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Politics Unusual: Hip Hop's Hopes for Obama

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First off, for the HuffPost readers who don't know me; I'm the manager behind 50 Cent, LL Cool J, Puffy, Busta Rhymes and Missy Elliot. I help them put together their deals with major brands from Vitamin Water to Henkel, Procter & Gamble and many more. I've been privileged enough to see first hand how hip hop has crossed over into the mainstream and become a major voice of politics and culture in this country. I guess you could say that gives me a certain perspective on recent headlines concerning a particular rapper and a presidential hopeful.

For those of you who do know me, it's been a long time since I hit the blog zone so I decided to come back with a bang. This time around, I'm tackling the big stuff: Barack Obama's campaign. I can't sit back and be silent on this subject anymore. As much as I personally support the Senator from Illinois, he needs to do a better job of handling his business in the hip hop community. Specifically, I'm talking about that new Ludacris song, "Politics as Usual," and the Obama campaign's reaction to it, which was way off base.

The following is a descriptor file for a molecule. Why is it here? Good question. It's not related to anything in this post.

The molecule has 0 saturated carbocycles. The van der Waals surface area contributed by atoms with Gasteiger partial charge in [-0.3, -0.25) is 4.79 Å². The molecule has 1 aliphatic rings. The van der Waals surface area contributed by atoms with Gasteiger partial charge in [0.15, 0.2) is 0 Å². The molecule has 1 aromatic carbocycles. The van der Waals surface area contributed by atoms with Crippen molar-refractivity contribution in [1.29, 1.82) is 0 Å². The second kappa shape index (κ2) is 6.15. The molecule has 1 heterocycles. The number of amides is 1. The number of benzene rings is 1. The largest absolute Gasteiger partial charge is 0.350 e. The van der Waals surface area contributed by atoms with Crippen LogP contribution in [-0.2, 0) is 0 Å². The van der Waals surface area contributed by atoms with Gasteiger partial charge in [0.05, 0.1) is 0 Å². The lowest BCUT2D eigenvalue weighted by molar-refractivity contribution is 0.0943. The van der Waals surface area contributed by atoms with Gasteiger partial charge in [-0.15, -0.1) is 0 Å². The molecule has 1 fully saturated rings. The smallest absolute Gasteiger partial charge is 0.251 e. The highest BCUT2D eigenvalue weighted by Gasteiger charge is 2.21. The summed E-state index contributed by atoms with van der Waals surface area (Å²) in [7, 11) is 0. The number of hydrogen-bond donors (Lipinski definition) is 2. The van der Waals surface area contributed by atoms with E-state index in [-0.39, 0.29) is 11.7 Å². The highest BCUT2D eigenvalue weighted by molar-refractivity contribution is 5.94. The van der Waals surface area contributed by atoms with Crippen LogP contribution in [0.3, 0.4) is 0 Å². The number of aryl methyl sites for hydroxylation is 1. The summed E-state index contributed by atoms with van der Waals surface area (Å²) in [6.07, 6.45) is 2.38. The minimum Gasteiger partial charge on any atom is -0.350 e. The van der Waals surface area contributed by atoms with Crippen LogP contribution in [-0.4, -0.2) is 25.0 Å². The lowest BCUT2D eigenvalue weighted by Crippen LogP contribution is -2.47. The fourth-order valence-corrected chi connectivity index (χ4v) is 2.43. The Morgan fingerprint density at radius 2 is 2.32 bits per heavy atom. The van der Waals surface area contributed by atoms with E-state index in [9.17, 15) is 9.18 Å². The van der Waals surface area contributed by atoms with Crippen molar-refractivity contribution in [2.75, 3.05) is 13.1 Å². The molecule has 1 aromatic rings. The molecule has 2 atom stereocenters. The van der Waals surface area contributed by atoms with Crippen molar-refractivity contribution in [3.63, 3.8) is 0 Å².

Don't get me wrong. I'm hoping Obama will be the next president as much as anybody in our community. But Obama needs the youth of America just as much as we perceive we need Obama, if only to avoid a third Bush term via John McCain. (That dude isn't equipped to run a computer, let alone the country.) Obama and his people need to do a better job of understanding this market, where we are coming from, and what we expect from him.

Now Obama camp, please listen carefully to my next few statements, because I'm offering you some free advice:

We the people who are feeling the pinch need your help, but why are you lowering your stature to answer rap records?! Why take offense? No disrespect to Ludacris, but if he wanted to address you, he would have sent you a letter, email, phone call or smoke signal. Let Luda speak to his fans and galvanize them to join the cause in his OWN way. He's not a member of your campaign and he's not even trying to be. He is an artist. Period. Across social, political and philanthropic causes, today's global youth see themselves as possessing the potential to effect enormous change, and impact the world through pop culture. Nothing wrong with that! But it is what it is. Luda is no politician, and even his fans know better than to take him as seriously as you just did.

Meanwhile, don't make the mistake of assuming you've got a lock on our market. Don't rest easy thinking these kids are going to be motivated enough to get out and rock the vote if you don't speak to them directly. The campaign for change has to spread the money around and make sure that message reaches all four corners.

Yeah, it's great you bought airtime during the Olympics. But on 8/8/08 no one was watching, because the ad for Tomb of the Dragon Emperor, drowned you out. From a marketing perspective, that was money misspent. You need to cut through the noise and target your audience. Don't forget to get up and speak to hip hop. Spend your advertising dollars on BET and MTV's TRL and other urban media outlets that can spread your message to the youth. Continue to inspire change.